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Aryaka WAN Report: Increasing Applications, Locations Drive Complexity

Enterprises need their applications to perform at a higher level.

James Anderson

March 23, 2021

10 Slides

Businesses are struggling to adapt their wide area networks (WAN) to their rising number of applications.

Forty-six percent of enterprises deploy more than 500 applications, up from 23% in 2020, according to Aryaka Networks. The company on Tuesday unveiled its fifth annual State of the WAN Report.

This year’s study agreed with last year’s, which found that businesses see complexity as their chief concern when it comes to their wide area networks. And that should come as no surprise. In addition to handling an increasing number of applications, the modern WAN must also serve more locations. Last year, one in five (19%) respondents reported more than 100 connected inter-regional sites. The percentage ticked up to 28% in 2021.

Aryaka surveyed than 1,350 respondents from a range of industries. They hailed from a variety of locations, most predominantly Europe (29%) and North America (23%). These are global companies, most of whom operate in more than five countries. Their job positions varied from IT/network manager to chief information officer.

Shashi Kiran, Aryaka’s chief marketing and product officer, said the study revealed customers’ preference for a cloud-first architecture. However, that doesn’t mean they’re talking about public cloud. They put more of an emphasis on the practical outcomes that cloud provides, Kiran said.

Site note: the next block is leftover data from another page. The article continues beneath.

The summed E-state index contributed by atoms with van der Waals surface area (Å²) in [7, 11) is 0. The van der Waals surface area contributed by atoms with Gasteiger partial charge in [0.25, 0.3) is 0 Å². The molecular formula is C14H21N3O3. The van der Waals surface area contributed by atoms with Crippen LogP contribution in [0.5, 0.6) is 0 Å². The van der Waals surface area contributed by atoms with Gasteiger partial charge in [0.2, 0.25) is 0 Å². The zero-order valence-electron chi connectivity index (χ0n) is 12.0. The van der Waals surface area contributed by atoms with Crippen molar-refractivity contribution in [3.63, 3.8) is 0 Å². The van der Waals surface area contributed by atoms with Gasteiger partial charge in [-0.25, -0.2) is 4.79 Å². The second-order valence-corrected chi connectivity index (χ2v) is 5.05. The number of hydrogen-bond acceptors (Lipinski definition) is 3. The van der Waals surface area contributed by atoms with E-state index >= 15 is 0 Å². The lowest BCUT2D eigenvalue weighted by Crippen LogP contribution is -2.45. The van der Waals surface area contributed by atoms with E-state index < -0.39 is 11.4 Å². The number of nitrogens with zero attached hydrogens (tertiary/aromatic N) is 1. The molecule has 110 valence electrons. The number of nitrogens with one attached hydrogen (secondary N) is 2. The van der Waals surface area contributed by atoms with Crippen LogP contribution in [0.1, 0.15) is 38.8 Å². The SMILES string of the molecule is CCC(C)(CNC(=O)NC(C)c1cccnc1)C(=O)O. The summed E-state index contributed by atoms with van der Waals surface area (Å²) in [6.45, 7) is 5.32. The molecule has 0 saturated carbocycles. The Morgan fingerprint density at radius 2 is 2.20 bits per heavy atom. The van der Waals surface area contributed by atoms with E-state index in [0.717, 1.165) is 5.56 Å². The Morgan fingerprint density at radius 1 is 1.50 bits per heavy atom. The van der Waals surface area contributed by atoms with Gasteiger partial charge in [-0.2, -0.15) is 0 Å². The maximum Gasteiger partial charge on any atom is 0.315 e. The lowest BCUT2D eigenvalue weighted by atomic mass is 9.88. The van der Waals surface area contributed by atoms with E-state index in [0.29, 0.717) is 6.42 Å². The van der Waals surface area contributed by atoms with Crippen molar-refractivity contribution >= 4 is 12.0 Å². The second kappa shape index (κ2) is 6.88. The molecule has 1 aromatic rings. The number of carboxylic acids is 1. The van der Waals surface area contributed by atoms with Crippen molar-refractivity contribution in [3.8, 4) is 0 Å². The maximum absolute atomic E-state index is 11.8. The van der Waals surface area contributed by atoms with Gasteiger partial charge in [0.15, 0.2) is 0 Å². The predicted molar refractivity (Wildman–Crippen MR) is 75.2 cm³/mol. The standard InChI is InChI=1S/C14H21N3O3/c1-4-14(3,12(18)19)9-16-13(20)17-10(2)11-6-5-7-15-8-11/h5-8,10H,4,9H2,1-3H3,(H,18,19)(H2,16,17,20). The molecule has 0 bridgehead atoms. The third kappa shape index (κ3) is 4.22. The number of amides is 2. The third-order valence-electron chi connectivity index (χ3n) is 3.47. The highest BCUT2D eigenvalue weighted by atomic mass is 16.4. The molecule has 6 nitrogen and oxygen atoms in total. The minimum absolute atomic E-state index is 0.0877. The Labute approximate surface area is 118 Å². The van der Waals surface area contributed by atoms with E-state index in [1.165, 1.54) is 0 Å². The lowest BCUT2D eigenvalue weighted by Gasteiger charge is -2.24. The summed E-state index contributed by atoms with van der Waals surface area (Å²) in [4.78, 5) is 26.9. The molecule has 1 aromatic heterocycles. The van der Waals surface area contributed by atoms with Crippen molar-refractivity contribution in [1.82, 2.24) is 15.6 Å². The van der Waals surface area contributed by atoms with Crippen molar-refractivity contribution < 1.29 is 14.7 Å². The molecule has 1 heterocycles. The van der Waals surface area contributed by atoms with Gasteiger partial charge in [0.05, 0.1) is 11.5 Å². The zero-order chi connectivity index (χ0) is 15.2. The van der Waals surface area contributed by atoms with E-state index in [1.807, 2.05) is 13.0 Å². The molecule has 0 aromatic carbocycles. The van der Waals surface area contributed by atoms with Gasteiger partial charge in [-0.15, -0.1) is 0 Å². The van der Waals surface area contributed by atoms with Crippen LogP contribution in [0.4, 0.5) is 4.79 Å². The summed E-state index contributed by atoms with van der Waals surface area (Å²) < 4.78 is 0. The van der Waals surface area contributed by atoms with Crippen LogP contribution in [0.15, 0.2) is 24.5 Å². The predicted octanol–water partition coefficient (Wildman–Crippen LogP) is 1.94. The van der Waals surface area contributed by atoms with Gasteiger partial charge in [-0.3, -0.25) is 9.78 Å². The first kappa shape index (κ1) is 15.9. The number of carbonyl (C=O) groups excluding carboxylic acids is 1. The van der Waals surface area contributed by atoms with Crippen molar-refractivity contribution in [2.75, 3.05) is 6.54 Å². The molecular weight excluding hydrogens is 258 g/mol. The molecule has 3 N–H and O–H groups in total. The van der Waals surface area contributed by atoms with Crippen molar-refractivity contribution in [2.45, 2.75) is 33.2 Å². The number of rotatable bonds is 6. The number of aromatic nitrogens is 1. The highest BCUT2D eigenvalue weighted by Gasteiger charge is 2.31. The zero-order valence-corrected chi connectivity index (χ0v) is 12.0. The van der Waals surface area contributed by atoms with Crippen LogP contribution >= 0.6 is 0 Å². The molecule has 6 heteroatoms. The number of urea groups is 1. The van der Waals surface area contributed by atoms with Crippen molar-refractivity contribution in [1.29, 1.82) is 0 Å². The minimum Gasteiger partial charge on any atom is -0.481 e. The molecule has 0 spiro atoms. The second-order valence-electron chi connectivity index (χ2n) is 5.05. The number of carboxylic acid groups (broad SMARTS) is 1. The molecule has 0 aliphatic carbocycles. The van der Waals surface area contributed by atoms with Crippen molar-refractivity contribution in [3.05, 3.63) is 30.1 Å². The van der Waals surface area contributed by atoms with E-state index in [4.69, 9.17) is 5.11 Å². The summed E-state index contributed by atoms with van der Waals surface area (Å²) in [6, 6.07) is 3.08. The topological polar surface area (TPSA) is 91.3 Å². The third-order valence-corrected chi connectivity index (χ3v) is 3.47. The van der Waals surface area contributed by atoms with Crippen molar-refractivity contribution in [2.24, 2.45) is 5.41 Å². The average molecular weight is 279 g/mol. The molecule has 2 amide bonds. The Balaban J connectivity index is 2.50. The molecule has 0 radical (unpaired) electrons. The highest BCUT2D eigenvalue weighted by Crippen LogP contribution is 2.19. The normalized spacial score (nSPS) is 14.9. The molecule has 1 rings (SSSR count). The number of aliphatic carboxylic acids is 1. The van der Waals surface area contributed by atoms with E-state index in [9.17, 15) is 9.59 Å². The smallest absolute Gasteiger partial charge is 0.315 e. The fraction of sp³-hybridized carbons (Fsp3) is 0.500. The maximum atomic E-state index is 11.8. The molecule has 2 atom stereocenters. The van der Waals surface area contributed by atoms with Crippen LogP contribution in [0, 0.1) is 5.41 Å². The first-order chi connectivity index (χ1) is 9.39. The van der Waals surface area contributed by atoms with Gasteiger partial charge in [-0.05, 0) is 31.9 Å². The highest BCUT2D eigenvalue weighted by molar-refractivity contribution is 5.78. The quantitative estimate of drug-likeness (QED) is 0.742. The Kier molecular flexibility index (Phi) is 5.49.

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Shashi Kiran

“Is it simple enough for me to consume? Can I just I just take it as a service? Can I use it to manage change? How easy is it to deploy?” he said.

SASE Heats Up

Kiran said the study also revealed a greater awareness of the secure access service edge (SASE). He said the appeal of SASE is not the availability of a new type of network or security capability. Rather, SASE gives customers the ability to consolidate point solutions into a single platform. Say goodbye to buying five or six different technologies from five or six different vendors.

“It’s going to be the network, it’s going to be different aspects of security [and] it’s going to be cloud. Those are all things that exist today. But what SASE is promising is the convergence of a lot of these things,” Kiran said.

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Futuriom’s Scott Raynovich

Scott Raynovich, founder and chief analyst at Futuriom, agreed.

“This year, the report reflects many of the same trends we are seeing at Futuriom, which include the ongoing integration of cloud-based networking services and security – otherwise known as secure access service edge (SASE) – as well as strong demand for virtualized networking solutions targeted at work from anywhere (WFA) and hybrid work environments.”

Kiran explained some of Aryaka’s key findings to Channel Partners. Scroll through the images below to see nine key takeaways.

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About the Author(s)

James Anderson

Senior News Editor, Channel Futures

James Anderson is a news editor for Channel Futures. He interned with Informa while working toward his degree in journalism from Arizona State University, then joined the company after graduating. He writes about SD-WAN, telecom and cablecos, technology services distributors and carriers. He has served as a moderator for multiple panels at Channel Partners events.

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